.onfiscated a gallon jug of water in
which a glass had been placed.
Gamblers were supposed to drop
pennies through a slot in the top of
the jug.
If the penny fell in the glass,
which it usually failed to do, the
winner got a drink on the house. In
the jug police found $1.73.
[Taxi Driver Given Suspended Fine
by Municipal Judge.
Municipal Judge Charles J. Kara
bell ruled today that a reckless driv
er may be one who drives too slow
as well as one who speeds recklessly.
Patrolman Harry Smith said that
Clarence Bartholomew, a taxi driv
er, was halting traffic on Illinois-st
recently by driving too slowly. Bar
tholomew was given a suspended
line on the reckless driving charge.
Showers Possible, Bureau Reports;
Mercury Hits 81 at 1.
No change in temperature is the
weather forecast today, but unset
tled conditions may bring showers,
the United States V/eather Bureau
reported. The te nperature was
rising, reaching 81 at 1 this after
The Indianapolis Times
FORECAST: Partly cloudy and occasionally unsettled tonight and tomorrow; not much change in temperature.
Reign of Terror, Murder Laid to Secret Order
> fc.
This triple-thonged whip of heavy leather, fastened to a stout
hickory stick three feet long, was the official instrument of torture of
the Black Legion, Michigan authorities charge. The whip, police say,
was found in the home of Ray Ernest, alleged to be a “brigadier general”
in the organization. Members wore hoods and robes of the type donned
by the officer posing with the lash.
Quit After Dean Is Fired
in Probe of Alleged
‘Diploma Mill/
Central Normal College, Danville,
today had anew president, Dr. C. H.
Griffey, and anew registrar, Chester
Elson, a Danville high school
teacher, following an investigation
of charges that a former dean had
operated an alleged “diploma mill”
in the school.
Trustees have canceled the con
tract of Dean N. W. Pinkerton. The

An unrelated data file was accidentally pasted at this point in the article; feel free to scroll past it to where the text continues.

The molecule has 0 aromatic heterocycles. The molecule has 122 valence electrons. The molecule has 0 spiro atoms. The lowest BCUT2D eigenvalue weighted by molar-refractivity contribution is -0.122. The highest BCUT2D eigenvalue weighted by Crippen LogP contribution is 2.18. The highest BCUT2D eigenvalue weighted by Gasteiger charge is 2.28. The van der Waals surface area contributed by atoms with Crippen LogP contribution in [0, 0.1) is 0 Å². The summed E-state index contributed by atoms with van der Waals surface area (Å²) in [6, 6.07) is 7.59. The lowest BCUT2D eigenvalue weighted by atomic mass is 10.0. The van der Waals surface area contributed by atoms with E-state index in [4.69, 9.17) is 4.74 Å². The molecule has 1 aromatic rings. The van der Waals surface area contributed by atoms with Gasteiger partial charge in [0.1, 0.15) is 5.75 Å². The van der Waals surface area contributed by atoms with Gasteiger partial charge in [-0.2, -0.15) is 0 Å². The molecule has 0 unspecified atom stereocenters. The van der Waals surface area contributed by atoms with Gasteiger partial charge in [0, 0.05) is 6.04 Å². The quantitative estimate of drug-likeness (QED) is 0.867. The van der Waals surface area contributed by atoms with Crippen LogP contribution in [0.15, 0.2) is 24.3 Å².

resignations of President Waldo
Wood and Registrar Valentine
Pleasant have been accepted.
“The school board exonerates
President Wood and Mrs. Pleasant
from any alleged irregularities. Not
a dollar paid out for credits has
been paid into the school, declared
Otis E. Gulley, school board chair
Dr. Pinkerton, who had taught
at Central Normal 10 years, could
not be reached but he is said to
have denied the charges in a state
ment to the State Board of Educa
tion and its investigators.
“All of my acts were done by and
in the knowledge of Dr. Wood and
sometimes at his demand. If any
credits were sold, I don’t know by
whom or for whom,” he is said to
have declared.
Seven Statements Claimed
Meantime, the teachers’ licensing
division of the Board of Education,
through Clarence L. Murray, direc
tor of teacher training, disclosed
that further inquiry into diplomas
and licenses issued by the school
would depend on the action of the
State Board of Education meeting
in June.
Floyd I. McMurray, state super
intendent of public instruction, de
clared that he believed not more
than 20 licenses of teachers were
involved, and that in only seven, or
possibly 10, had money been paid.
He said licenses of Central Nor
mal graduates would be studied as